While 2017 was full of frightening headlines and constant bemoaning over both domestic and foreign policy, the market trudged ahead in an exceptionally low-volatility manner. Nothing seemed to matter, whether it was drama from the White House or fears over our relations with international partners. However, 2018 has been a distinctly different environment. After a strong January, the following few months have felt like a roller coaster. Most investors didn’t seem too concerned as they’ve felt that corporate earnings for the first quarter would be stellar, especially now that the new tax rates kicked in in February. In fact, earnings for the S&P 500 constituents were projected to show immense growth. And they have. As of this writing, with 65% of companies in the index reporting, the average of 30% year-over-year earnings growth is the largest increase since the fourth quarter 2010.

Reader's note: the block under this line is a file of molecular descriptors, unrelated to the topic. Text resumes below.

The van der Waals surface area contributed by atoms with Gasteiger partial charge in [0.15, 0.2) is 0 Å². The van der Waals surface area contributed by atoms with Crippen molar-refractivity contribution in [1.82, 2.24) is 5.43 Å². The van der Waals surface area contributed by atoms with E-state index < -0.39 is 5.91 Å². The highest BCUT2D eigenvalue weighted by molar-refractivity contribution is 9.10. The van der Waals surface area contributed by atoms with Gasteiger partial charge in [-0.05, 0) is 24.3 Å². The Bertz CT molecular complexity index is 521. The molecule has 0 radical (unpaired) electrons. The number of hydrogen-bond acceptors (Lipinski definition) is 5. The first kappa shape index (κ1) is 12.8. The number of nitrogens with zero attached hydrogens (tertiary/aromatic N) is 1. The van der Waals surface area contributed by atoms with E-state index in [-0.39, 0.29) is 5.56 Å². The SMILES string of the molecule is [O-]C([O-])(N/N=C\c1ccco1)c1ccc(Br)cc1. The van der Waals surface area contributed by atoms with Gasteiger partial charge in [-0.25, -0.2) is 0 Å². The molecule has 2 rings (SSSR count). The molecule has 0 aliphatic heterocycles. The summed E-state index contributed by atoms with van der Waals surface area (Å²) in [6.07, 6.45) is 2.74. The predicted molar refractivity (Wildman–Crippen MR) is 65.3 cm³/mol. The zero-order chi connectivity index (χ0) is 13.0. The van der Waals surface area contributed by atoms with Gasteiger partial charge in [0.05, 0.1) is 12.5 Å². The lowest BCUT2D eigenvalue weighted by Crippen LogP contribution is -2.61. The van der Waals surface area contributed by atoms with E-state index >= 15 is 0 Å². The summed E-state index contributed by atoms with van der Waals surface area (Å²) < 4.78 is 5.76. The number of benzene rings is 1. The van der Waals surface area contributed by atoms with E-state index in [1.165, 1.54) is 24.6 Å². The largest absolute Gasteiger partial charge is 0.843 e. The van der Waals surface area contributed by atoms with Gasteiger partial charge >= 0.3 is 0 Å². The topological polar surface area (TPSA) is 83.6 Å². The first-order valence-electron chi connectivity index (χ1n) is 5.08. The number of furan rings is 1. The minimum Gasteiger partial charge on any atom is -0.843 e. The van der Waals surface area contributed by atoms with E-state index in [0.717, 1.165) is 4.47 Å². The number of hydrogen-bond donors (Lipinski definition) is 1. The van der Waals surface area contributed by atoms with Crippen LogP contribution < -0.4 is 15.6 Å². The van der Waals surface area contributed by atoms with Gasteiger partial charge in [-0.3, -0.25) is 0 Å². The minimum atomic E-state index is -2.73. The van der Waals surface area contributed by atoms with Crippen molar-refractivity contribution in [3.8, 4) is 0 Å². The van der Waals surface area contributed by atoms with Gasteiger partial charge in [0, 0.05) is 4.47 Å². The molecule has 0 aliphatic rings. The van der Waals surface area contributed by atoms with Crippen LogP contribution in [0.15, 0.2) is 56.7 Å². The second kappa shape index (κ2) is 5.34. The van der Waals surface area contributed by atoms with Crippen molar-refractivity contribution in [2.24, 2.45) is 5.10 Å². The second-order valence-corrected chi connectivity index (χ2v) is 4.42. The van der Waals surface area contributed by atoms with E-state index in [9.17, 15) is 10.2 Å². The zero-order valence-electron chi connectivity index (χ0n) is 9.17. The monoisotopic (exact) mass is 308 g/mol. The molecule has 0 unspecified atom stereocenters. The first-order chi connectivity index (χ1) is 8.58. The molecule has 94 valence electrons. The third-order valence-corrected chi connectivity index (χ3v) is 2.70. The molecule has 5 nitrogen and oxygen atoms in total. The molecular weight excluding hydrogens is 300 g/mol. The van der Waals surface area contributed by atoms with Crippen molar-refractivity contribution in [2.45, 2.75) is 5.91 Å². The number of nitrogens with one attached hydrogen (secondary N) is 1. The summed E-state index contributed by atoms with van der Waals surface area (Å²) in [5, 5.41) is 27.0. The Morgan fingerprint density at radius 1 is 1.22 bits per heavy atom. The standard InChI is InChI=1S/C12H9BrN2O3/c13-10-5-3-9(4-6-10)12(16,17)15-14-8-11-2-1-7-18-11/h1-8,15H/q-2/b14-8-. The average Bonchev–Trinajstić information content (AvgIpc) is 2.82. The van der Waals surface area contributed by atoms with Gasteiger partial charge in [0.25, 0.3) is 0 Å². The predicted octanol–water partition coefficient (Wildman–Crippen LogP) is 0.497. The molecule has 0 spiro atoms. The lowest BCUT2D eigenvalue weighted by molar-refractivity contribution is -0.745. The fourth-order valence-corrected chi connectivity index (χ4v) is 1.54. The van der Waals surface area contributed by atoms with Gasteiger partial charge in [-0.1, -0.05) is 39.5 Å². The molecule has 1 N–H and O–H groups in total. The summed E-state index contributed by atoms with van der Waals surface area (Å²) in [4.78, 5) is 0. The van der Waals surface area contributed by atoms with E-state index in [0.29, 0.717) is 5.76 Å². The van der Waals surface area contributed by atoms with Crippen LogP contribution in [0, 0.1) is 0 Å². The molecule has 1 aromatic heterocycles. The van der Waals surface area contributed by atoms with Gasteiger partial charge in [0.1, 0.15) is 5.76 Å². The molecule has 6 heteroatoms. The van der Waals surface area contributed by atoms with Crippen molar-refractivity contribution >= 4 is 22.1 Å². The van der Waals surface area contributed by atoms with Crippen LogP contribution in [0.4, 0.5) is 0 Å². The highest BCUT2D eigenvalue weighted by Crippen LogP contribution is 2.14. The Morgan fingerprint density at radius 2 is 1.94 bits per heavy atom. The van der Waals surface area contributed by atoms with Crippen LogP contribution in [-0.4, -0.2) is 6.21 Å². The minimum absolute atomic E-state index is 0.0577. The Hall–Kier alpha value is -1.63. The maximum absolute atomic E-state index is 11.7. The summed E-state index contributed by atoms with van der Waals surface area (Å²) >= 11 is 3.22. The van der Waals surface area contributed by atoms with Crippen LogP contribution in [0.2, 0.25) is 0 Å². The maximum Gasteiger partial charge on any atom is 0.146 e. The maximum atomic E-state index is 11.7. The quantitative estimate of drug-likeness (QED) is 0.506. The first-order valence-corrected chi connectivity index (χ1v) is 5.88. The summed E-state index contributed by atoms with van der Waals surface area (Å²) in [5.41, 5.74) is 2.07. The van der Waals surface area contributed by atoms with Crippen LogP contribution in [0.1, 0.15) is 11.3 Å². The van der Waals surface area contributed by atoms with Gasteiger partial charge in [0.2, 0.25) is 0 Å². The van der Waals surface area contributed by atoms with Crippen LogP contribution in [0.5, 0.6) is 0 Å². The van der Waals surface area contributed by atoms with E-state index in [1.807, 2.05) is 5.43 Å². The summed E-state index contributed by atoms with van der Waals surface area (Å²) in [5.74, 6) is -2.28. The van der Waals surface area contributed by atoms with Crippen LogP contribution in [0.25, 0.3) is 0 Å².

So, the high expectations came to fruition. That’s good news for stocks, right? Well, one would think so. Unfortunately, we are seeing somewhat of a “buy the rumor, sell the news” reaction to the earnings reports. For example, both Caterpillar and Amazon sported stellar earnings announcements, well above even the highest expectations, and saw their share prices drop.
What could be holding stocks back at this time is concern that earnings may be peaking this quarter, coupled with growing signs of higher inflation and rising interest rates. Since the stock market is looking into the future, it is not so much concerned with the earnings news of today as it is with what may be coming later in the year. And if slowing earnings were to coincide with higher inflation and interest rates, that could be a recipe for continued choppiness from both stocks and bonds.
Currently, we are in the same trading range that we discussed in the April Market Update. Until stock prices break one way or the other from this range, there can be no bullish or bearish biases applied to the overall market. Within the trading range, though, we like small-cap stocks, growth-oriented stocks (like technology and health care), as well as commodities.
Corporate earnings are telling a positive story right now. If investors remained focused on that factor rather than inflation fears or political news, stocks may be able to get back in an uptrend.
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